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Weldon's Money Monitor: Under the Metal 'Macroscope'


Oh, how I do love Oreos.


Gold rose about one-half of a percent yesterday, the day China finally adjusted their currency 'regime', moving to a basket-based focal point and imposing volatility bands in which the Chinese Yuan (CNY) can gyrate, while holding out the potential for a 'crawling corridor' policy to come next.

The U.S. Dollar (USD) is really the only currency caught in the crossfire, as the European currencies barely budged versus the greenback, and are already slipping backwards today. On the flip-side, the brunt of the Asian currency strength was linked to huge speculative short yen positions, and the move to incorporate the Singapore Dollar (SGD) more closely within the Chinese currency basket formula.

Thus, the Japanese Yen (JPY) spiked, aided by short covering, while the SGD soared, aided by a scramble to adjust portfolio coverage, to more closely represent the implied basket against which the CNY will trade.

Yet, there is a significant bigger picture dynamic evolving. We view this as the 'Oreo Cookie dynamic,' whereby export-driven China-centric Asia is one black cookie half, and export-driven EU-centric Europe is the other black cookie, both of which are pressing against the crème filling inside, representing the debt-driven, import crazy US consumer.

Moreover, from the currency perspective, the CNY move is more about China solidifying their power, crystallizing a Beijing-centric Asia as a hegemonic trading bloc, in direct competition with Europe, which faces an internally-generated competitive depression.

The move is brilliant. By incorporating the Malaysian Ringgit, the Thai Baht (THB), the Yen, and the SGD, China is moving in the direction that the EU had long planned to move, but is failing to now miserably, towards becoming a powerful global trading bloc, again.

Thus, the Asian currencies moved as much, if not more in some cases, against European currencies, than against the USD.

It comes down to being a competitive revolution versus a competitive depression.

But it also comes down to advantages within Asia itself, since we believe that there is no coincidence to the fact that the move comes within days of major technical breakdowns in a number of key Asian currencies, relative to the USD, including the SGD, JPY, and THB.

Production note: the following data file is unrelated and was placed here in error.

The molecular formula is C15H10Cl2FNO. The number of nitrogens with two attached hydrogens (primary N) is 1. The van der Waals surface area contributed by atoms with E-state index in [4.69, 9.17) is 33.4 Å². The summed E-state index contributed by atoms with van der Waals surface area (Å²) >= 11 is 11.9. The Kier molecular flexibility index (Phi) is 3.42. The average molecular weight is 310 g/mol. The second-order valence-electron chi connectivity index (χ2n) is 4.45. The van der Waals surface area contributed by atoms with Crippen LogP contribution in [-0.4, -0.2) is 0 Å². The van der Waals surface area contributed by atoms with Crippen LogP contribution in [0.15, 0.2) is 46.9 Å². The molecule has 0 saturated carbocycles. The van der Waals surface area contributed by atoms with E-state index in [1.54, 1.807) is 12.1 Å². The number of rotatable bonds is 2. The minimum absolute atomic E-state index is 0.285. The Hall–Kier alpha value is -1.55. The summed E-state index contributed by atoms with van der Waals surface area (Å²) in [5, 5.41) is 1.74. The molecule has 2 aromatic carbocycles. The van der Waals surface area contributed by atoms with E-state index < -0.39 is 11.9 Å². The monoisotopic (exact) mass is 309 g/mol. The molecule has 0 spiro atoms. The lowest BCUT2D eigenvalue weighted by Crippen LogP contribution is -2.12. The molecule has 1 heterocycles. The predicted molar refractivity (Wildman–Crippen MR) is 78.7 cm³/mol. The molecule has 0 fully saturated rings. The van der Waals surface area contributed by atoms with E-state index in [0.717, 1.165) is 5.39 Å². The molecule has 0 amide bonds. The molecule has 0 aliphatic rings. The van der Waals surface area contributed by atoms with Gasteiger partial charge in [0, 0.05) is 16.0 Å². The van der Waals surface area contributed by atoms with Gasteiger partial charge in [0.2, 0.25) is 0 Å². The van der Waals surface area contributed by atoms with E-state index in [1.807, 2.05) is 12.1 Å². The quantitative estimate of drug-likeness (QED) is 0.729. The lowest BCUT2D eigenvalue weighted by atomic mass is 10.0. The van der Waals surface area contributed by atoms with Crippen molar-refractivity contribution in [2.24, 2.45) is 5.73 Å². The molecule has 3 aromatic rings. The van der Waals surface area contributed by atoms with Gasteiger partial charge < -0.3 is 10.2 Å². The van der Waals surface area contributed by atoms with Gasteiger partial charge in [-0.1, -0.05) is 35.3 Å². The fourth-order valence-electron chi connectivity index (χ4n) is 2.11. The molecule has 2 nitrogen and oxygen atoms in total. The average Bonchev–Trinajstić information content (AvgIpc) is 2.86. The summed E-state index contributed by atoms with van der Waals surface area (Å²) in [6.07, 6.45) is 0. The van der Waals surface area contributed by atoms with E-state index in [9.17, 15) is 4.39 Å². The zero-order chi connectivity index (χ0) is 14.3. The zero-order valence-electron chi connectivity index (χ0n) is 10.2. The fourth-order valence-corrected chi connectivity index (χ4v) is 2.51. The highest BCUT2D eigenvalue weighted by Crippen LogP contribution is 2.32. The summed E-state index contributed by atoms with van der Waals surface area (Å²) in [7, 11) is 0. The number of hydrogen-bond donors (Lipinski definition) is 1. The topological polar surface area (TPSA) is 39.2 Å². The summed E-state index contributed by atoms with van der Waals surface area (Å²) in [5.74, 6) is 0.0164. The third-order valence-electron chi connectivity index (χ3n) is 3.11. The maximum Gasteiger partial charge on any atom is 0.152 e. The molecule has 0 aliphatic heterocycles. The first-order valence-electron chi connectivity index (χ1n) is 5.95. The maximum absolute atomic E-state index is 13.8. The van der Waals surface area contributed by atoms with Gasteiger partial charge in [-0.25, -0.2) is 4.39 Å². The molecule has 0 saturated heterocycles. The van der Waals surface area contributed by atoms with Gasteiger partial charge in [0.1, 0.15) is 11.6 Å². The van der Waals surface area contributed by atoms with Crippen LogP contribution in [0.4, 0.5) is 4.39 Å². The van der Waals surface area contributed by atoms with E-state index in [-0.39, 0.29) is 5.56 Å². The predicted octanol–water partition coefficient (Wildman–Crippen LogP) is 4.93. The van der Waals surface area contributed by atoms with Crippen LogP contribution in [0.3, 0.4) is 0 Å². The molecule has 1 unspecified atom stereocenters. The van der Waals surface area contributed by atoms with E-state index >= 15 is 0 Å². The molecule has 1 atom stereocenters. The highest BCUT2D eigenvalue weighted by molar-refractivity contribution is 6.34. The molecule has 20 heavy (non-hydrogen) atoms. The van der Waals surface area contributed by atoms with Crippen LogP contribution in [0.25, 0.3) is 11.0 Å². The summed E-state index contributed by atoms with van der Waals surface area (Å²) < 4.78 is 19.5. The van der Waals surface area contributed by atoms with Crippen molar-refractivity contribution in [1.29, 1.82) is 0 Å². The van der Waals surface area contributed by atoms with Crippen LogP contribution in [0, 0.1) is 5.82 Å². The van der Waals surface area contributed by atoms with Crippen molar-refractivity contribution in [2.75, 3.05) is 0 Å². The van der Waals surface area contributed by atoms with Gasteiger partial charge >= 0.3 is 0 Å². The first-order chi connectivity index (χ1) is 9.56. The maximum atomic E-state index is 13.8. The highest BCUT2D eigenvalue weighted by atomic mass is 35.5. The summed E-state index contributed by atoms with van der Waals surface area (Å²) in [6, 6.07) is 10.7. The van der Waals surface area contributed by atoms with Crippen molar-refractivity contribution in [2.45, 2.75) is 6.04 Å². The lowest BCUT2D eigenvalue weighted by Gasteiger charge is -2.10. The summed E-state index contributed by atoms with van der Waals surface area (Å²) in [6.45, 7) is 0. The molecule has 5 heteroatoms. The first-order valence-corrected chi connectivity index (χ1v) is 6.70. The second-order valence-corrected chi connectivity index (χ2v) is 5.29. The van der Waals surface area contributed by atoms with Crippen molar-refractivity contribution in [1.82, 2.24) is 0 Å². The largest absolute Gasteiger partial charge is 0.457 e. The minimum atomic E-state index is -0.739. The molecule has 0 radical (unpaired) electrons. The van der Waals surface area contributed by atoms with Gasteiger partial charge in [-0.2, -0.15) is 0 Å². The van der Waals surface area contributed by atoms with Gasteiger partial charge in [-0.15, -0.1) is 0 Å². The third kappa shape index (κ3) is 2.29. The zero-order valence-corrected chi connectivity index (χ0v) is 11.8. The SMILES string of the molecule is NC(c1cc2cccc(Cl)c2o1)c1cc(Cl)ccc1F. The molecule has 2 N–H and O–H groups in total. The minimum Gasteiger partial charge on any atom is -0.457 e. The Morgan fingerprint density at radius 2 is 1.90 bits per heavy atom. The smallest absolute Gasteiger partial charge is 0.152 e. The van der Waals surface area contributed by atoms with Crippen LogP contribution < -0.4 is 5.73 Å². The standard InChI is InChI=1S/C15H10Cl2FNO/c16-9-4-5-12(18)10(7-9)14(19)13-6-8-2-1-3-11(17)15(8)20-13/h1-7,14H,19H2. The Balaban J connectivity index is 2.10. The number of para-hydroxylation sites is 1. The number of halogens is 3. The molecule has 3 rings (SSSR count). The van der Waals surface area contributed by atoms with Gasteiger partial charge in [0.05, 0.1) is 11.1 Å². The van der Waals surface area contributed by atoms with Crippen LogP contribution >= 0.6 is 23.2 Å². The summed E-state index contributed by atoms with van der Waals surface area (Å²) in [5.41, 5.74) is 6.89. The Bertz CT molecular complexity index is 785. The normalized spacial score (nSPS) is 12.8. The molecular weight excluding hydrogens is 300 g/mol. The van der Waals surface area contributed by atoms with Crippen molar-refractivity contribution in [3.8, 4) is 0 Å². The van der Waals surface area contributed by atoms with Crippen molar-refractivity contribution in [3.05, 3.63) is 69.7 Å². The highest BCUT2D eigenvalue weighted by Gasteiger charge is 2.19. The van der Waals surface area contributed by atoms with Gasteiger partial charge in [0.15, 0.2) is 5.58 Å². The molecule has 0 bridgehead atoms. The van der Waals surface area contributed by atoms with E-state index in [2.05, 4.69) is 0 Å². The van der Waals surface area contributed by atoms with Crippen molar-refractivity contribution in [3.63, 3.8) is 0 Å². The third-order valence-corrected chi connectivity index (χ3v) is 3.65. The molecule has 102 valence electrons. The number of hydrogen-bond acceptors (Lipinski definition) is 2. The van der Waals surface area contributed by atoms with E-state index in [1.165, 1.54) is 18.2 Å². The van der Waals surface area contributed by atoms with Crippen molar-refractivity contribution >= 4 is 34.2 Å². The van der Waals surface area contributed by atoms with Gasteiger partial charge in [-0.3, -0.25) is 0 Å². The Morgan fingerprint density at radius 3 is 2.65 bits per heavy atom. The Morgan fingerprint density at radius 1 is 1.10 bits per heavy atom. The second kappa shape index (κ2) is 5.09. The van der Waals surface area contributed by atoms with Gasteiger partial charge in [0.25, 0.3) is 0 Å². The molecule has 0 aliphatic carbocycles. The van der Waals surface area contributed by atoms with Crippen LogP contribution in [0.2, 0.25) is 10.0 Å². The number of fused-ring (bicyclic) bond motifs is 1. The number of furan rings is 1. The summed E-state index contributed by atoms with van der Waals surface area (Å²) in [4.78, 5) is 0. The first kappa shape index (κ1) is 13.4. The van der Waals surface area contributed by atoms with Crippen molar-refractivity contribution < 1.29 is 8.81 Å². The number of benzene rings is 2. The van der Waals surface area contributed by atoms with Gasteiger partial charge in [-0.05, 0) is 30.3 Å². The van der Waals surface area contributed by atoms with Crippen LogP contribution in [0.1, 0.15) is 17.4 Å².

Consider this not-widely-discussed fact: Just days ago, the JPY had depreciated by more than 11%, in the year-to-date, with the USD having risen from 102.20 in January, to the high this week at 113.75.

This means that the Chinese currency had appreciated by 11% in the year-to-date, against one of its main trade partners and competitors, given that the CNY was pegged to the USD, resulting in an exact lock-step appreciation with the USD, against the JPY.

Ditto the huge move in the USD against the THB.

Perhaps the proverbial straw that broke the PBOC back: The SGD had violated the uptrend line dating back to 2001, and had fallen back below (USD above) 1.70--just two weeks ago.

Subsequently, the appreciation in the CNY versus the SGD, in the six-plus-month year-to-date period, had exceeded +6%.

The Chinese edge, gained over months of USD depreciation against all Asian currencies, was eroding, and eroding rapidly.

When the smoke clears, there are three main macro points:

First, the move by China should be viewed as an 'easing' of 'policy', despite the rise in the CNY, since China is really saying, we need to become more aggressive in our drive to compete.

Secondly, a 2% adjustment fails to meet the market's most pessimistic expectation, as per the pricing in the NDF market, where the implied appreciation upon de-pegging was priced at a minimum of 6%.

Given that the catalyst for the move appears, beneath the surface, to be the depreciation of other Asian currencies against the USD, we ask: when the basket-adjustment buying is done, might Asian currencies again come under pressure against the USD as a means to pressure the Chinese for more?